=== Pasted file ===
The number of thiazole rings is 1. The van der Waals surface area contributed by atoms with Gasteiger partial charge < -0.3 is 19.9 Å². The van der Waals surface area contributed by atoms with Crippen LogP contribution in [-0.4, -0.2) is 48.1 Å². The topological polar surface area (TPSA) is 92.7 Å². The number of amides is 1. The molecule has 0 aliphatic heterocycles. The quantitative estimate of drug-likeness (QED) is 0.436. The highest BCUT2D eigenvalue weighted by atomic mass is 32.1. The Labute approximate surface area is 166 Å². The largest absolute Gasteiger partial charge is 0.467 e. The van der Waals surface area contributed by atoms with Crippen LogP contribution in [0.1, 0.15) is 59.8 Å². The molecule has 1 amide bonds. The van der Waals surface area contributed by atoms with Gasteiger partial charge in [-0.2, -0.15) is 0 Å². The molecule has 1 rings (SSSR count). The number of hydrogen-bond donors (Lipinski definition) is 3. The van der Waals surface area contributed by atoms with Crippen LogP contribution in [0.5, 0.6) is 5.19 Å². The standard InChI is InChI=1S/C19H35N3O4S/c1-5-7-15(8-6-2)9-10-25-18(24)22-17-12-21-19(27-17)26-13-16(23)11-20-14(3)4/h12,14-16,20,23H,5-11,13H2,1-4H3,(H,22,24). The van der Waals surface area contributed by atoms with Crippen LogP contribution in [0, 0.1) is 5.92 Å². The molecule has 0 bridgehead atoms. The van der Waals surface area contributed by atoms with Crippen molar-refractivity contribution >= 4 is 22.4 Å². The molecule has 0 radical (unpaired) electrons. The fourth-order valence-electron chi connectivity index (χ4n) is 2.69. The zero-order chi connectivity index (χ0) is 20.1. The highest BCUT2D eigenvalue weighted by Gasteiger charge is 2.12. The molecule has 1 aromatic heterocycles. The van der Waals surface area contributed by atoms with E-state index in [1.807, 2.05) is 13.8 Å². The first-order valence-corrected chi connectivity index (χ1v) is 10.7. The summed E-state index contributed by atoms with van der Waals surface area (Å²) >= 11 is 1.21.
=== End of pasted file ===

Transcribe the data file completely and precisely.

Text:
The number of thiazole rings is 1. The van der Waals surface area contributed by atoms with Gasteiger partial charge < -0.3 is 19.9 Å². The van der Waals surface area contributed by atoms with Crippen LogP contribution in [-0.4, -0.2) is 48.1 Å². The topological polar surface area (TPSA) is 92.7 Å². The number of amides is 1. The molecule has 0 aliphatic heterocycles. The quantitative estimate of drug-likeness (QED) is 0.436. The highest BCUT2D eigenvalue weighted by atomic mass is 32.1. The Labute approximate surface area is 166 Å². The largest absolute Gasteiger partial charge is 0.467 e. The van der Waals surface area contributed by atoms with Crippen LogP contribution in [0.1, 0.15) is 59.8 Å². The molecule has 1 amide bonds. The van der Waals surface area contributed by atoms with Gasteiger partial charge in [-0.2, -0.15) is 0 Å². The molecule has 1 rings (SSSR count). The number of hydrogen-bond donors (Lipinski definition) is 3. The van der Waals surface area contributed by atoms with Crippen LogP contribution in [0.5, 0.6) is 5.19 Å². The standard InChI is InChI=1S/C19H35N3O4S/c1-5-7-15(8-6-2)9-10-25-18(24)22-17-12-21-19(27-17)26-13-16(23)11-20-14(3)4/h12,14-16,20,23H,5-11,13H2,1-4H3,(H,22,24). The van der Waals surface area contributed by atoms with Crippen LogP contribution in [0, 0.1) is 5.92 Å². The molecule has 0 bridgehead atoms. The van der Waals surface area contributed by atoms with Crippen molar-refractivity contribution >= 4 is 22.4 Å². The molecule has 0 radical (unpaired) electrons. The fourth-order valence-electron chi connectivity index (χ4n) is 2.69. The zero-order chi connectivity index (χ0) is 20.1. The highest BCUT2D eigenvalue weighted by Gasteiger charge is 2.12. The molecule has 1 aromatic heterocycles. The van der Waals surface area contributed by atoms with E-state index in [1.807, 2.05) is 13.8 Å². The first-order valence-corrected chi connectivity index (χ1v) is 10.7. The summed E-state index contributed by atoms with van der Waals surface area (Å²) >= 11 is 1.21.